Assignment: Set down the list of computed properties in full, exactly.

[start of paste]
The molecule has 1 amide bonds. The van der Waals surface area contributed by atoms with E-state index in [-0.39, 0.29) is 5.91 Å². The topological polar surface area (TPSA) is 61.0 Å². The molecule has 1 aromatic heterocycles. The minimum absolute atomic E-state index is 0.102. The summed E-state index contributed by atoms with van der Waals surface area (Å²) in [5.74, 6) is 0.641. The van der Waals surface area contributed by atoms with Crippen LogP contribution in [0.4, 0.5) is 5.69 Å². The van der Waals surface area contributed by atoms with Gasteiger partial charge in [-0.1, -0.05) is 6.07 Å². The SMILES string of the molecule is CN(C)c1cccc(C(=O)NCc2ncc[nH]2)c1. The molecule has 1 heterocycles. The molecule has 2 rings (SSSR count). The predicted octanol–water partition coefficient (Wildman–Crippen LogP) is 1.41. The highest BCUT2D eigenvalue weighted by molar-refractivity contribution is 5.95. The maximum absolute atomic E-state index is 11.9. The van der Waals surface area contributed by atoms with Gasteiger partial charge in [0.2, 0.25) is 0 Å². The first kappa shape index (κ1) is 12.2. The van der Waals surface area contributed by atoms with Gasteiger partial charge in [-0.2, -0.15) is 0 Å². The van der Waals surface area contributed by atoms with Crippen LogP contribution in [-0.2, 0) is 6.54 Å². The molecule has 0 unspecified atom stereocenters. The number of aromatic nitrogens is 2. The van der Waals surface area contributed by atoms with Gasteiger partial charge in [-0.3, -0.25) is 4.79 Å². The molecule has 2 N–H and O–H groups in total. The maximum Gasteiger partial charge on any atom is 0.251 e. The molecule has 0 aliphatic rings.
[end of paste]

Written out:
The molecule has 1 amide bonds. The van der Waals surface area contributed by atoms with E-state index in [-0.39, 0.29) is 5.91 Å². The topological polar surface area (TPSA) is 61.0 Å². The molecule has 1 aromatic heterocycles. The minimum absolute atomic E-state index is 0.102. The summed E-state index contributed by atoms with van der Waals surface area (Å²) in [5.74, 6) is 0.641. The van der Waals surface area contributed by atoms with Crippen LogP contribution in [0.4, 0.5) is 5.69 Å². The van der Waals surface area contributed by atoms with Gasteiger partial charge in [-0.1, -0.05) is 6.07 Å². The SMILES string of the molecule is CN(C)c1cccc(C(=O)NCc2ncc[nH]2)c1. The molecule has 1 heterocycles. The molecule has 2 rings (SSSR count). The predicted octanol–water partition coefficient (Wildman–Crippen LogP) is 1.41. The highest BCUT2D eigenvalue weighted by molar-refractivity contribution is 5.95. The maximum absolute atomic E-state index is 11.9. The van der Waals surface area contributed by atoms with Gasteiger partial charge in [0.2, 0.25) is 0 Å². The first kappa shape index (κ1) is 12.2. The van der Waals surface area contributed by atoms with Gasteiger partial charge in [-0.2, -0.15) is 0 Å². The van der Waals surface area contributed by atoms with Crippen LogP contribution in [-0.2, 0) is 6.54 Å². The molecule has 0 unspecified atom stereocenters. The number of aromatic nitrogens is 2. The van der Waals surface area contributed by atoms with Gasteiger partial charge in [-0.3, -0.25) is 4.79 Å². The molecule has 2 N–H and O–H groups in total. The maximum Gasteiger partial charge on any atom is 0.251 e. The molecule has 0 aliphatic rings.